Malware SNEAK dons cunning disguise, opens creaky back door to servers

Attack targets web-hosting servers


A malicious backdoor designed to infect web servers poses a severe threat, Trend Micro warns.

The malware, dubbed BKDR_JAVAWAR.JG, poses as a Java Server page but actually creates a backdoor on compromised servers. "This malware may arrive as either a file downloaded from certain malicious sites or as a file dropped by other malware," Trend explains in an advisory.

The attack only works if the targeted system is either a Java Servlet container (such as Apache Tomcat) or a Java-based HTTP server. "Using a password cracking tool, cybercriminals are able to log in and gain manager/administrative rights allowing the deployment of web application archive (WAR) files packaged with the backdoor to the server. The backdoor will be automatically added in the accessible Java Server pages," Trend adds.

Once installed, the backdoor can be used to "browse, upload, edit, delete, download or copy files from the infected system", say the security researchers.

The threat proves the point that servers, as well as user desktops, are vulnerable to Java-based exploits, which have become a hacker favourite over recent years. More details on the threat can be found in a blog post by Trend Micro here. ®

Similar topics


Other stories you might like

  • Robotics and 5G to spur growth of SoC industry – report
    Big OEMs hogging production and COVID causing supply issues

    The system-on-chip (SoC) side of the semiconductor industry is poised for growth between now and 2026, when it's predicted to be worth $6.85 billion, according to an analyst's report. 

    Chances are good that there's an SoC-powered device within arm's reach of you: the tiny integrated circuits contain everything needed for a basic computer, leading to their proliferation in mobile, IoT and smart devices. 

    The report predicting the growth comes from advisory biz Technavio, which looked at a long list of companies in the SoC market. Vendors it analyzed include Apple, Broadcom, Intel, Nvidia, TSMC, Toshiba, and more. The company predicts that much of the growth between now and 2026 will stem primarily from robotics and 5G.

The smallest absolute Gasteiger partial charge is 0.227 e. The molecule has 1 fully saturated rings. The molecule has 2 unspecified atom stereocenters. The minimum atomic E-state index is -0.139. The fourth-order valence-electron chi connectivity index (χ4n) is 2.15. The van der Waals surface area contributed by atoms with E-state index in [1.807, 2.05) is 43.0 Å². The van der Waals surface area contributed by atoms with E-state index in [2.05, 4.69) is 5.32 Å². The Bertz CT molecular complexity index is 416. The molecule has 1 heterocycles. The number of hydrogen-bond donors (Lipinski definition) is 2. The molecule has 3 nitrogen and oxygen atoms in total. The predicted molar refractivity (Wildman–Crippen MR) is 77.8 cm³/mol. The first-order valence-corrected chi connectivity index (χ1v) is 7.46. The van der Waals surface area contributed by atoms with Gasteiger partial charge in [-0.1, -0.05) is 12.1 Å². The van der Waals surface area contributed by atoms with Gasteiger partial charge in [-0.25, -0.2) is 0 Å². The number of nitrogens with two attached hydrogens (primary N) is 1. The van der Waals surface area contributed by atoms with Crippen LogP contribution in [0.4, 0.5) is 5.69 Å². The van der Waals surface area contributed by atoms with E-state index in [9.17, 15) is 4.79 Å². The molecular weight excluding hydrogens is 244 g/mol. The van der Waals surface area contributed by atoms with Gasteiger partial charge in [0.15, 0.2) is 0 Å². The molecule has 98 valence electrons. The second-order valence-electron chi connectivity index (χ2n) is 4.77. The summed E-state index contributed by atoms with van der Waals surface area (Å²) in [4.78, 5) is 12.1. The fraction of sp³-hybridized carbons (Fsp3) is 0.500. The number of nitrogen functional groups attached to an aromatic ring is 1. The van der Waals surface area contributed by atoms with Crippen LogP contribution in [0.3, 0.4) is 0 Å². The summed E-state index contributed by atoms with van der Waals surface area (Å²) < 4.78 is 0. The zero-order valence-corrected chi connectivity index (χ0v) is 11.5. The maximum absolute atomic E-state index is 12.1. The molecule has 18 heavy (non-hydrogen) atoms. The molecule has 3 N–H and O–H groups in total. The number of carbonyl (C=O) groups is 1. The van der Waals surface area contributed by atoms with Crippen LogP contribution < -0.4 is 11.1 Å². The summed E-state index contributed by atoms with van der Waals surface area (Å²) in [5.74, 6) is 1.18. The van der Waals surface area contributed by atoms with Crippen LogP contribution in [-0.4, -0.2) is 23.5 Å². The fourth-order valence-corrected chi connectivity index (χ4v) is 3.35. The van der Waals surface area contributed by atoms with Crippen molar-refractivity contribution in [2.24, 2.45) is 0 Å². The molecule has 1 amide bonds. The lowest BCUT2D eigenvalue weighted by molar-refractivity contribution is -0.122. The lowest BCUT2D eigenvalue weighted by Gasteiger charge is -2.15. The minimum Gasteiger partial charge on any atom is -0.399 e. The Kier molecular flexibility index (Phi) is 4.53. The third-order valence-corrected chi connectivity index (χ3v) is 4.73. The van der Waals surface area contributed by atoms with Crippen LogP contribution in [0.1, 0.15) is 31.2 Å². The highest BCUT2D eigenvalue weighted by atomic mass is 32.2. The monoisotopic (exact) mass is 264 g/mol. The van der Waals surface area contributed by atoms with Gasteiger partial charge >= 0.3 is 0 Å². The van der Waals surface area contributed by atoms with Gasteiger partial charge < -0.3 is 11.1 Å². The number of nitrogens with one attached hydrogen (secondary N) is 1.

Continue reading
  • Deepfake attacks can easily trick live facial recognition systems online
    Plus: Next PyTorch release will support Apple GPUs so devs can train neural networks on their own laptops

    In brief Miscreants can easily steal someone else's identity by tricking live facial recognition software using deepfakes, according to a new report.

    Sensity AI, a startup focused on tackling identity fraud, carried out a series of pretend attacks. Engineers scanned the image of someone from an ID card, and mapped their likeness onto another person's face. Sensity then tested whether they could breach live facial recognition systems by tricking them into believing the pretend attacker is a real user.

    So-called "liveness tests" try to authenticate identities in real-time, relying on images or video streams from cameras like face recognition used to unlock mobile phones, for example. Nine out of ten vendors failed Sensity's live deepfake attacks.

    Continue reading
  • Lonestar plans to put datacenters in the Moon's lava tubes
    How? Founder tells The Register 'Robots… lots of robots'

    Imagine a future where racks of computer servers hum quietly in darkness below the surface of the Moon.

    Here is where some of the most important data is stored, to be left untouched for as long as can be. The idea sounds like something from science-fiction, but one startup that recently emerged from stealth is trying to turn it into a reality. Lonestar Data Holdings has a unique mission unlike any other cloud provider: to build datacenters on the Moon backing up the world's data.

    "It's inconceivable to me that we are keeping our most precious assets, our knowledge and our data, on Earth, where we're setting off bombs and burning things," Christopher Stott, founder and CEO of Lonestar, told The Register. "We need to put our assets in place off our planet, where we can keep it safe."

    Continue reading

Biting the hand that feeds IT © 1998–2022